A ‘salesman’ with a striding vision for Hong Kong
Allen Ma Kam-sing, outgoing chief executive officer of Hong Kong Science and Technology Parks Corporation
“I think my job is like a salesman. But, what I sell is not a tangible product but a vision that Hong Kong’s economy can be transformed if it makes strides in fostering technological innovation.”

He calls figuring development needs, directing the development path and forging social consensus as the three key elements of his job at the corporation.

Before joining HKSTP, Ma had held senior executive positions with a number of multinational corporations, mainly with giants in the information and communication technology sector, such as British Telecommunications, Motorola and Cable & Wireless HKT.

During his tenure, HKSTP successfully pushed the Legislative Council’s finance committee to approve a HK$12.6-billion funding in May this year to help Hong Kong Science Park’s expansion project, which includes the construction of two new buildings to cater for the business needs of smart city service providers.

The funding also covers the construction of two buildings — Advanced Manufacturing Center and Data Technology Hub — which are located in Tseung Kwan O Industrial Estate.

After a three-year promotional stint, Hong Kong Science Park has emerged as an important component of the local startup ecosystem. As of June, there were 616 technology companies stationed at the park with an estimated annual turnover of HK$213 billion. Nearly 71 percent of them are Hong Kong-domiciled enterprises.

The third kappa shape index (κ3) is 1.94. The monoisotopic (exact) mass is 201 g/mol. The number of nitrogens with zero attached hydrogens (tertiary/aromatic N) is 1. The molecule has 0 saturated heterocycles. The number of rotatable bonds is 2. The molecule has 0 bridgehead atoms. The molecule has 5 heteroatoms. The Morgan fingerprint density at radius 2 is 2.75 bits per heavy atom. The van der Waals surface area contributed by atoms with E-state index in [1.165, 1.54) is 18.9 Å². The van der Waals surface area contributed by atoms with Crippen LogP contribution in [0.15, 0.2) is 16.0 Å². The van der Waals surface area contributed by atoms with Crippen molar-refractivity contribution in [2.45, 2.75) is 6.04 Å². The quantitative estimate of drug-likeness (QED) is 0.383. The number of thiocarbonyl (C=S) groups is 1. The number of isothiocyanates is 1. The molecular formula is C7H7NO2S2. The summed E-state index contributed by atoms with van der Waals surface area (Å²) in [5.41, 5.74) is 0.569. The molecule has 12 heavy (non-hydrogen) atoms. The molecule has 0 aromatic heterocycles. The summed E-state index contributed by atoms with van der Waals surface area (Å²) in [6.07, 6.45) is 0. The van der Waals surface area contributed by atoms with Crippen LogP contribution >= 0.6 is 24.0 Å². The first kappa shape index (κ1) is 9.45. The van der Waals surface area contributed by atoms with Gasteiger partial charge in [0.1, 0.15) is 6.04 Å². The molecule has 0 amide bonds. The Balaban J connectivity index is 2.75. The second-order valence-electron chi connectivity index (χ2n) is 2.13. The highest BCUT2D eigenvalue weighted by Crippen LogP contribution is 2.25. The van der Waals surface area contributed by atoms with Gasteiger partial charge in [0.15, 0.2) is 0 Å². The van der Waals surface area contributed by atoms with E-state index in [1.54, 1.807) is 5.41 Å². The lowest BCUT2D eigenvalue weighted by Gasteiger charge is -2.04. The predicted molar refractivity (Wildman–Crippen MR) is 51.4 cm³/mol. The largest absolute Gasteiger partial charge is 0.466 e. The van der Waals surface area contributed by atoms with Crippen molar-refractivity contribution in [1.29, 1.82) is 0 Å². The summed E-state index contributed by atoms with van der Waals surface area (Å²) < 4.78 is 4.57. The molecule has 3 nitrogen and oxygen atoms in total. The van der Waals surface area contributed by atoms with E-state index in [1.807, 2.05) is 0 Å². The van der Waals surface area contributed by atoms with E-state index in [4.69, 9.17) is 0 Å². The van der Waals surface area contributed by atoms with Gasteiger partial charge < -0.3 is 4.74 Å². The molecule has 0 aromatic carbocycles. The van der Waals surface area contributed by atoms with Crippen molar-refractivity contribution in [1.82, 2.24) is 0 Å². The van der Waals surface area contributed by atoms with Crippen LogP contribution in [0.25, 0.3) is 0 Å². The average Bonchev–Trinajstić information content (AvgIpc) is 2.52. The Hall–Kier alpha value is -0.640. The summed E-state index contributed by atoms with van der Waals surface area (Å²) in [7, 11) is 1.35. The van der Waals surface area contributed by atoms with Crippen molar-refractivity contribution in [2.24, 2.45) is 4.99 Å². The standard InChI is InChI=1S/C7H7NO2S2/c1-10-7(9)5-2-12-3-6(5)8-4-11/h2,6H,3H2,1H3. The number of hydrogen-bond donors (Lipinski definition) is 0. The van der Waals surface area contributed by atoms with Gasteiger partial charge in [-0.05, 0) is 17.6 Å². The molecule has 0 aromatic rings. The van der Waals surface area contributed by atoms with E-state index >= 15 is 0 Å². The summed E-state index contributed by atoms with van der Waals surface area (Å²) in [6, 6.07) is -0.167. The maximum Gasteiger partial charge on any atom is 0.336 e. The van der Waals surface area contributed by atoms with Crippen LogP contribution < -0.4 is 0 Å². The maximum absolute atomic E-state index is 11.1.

The number of incubatee firms that have sprung up since the inception of HKSTP’s incubation program has surged to 402, with 302 of them still in business. These companies have already launched their products and have turned profitable. As of March this year, there were still 238 incubatee firms under the incubation program.

Looking ahead, Hong Kong can still expect a bumpy ride on the road to becoming a technology and innovation hub in the region.

Ma believes various factors have to be coordinated if the SAR is to cement its position as an advanced manufacturing center.

“The government can consider formulating an industrial policy to promote advanced manufacturing. The questions include whether the government can purchase local technological products to create a domestic consumption market,” he says. “It should also mull utilizing its overseas economic trade office network to publicize the city’s technological products. Favorable tax packages designed for industry players can also be pondered.”

In addition, the local educational research network should be better capitalized on. Hong Kong badly needs a supply pool of reliable design professionals to carve out the product design framework.

“The tertiary institutions should gear up to reform school syllabuses to train more designers and software engineers to suit market development. Parents should be educated to encourage their children to take software design and other engineering subjects.”

Local business leaders, Ma says, can also play a vital part. “If our business leaders can allocate 1 percent of their accumulated wealth to advanced manufacturing, the process of reindustrialization can kick off with a solid foundation.”

HKSTP was established as a statutory body in May 2001 to promote technological innovation through managing Hong Kong Science Park, InnoCentre and three industrial estates in Tai Po, Tseung Kwan O and Yuen Long.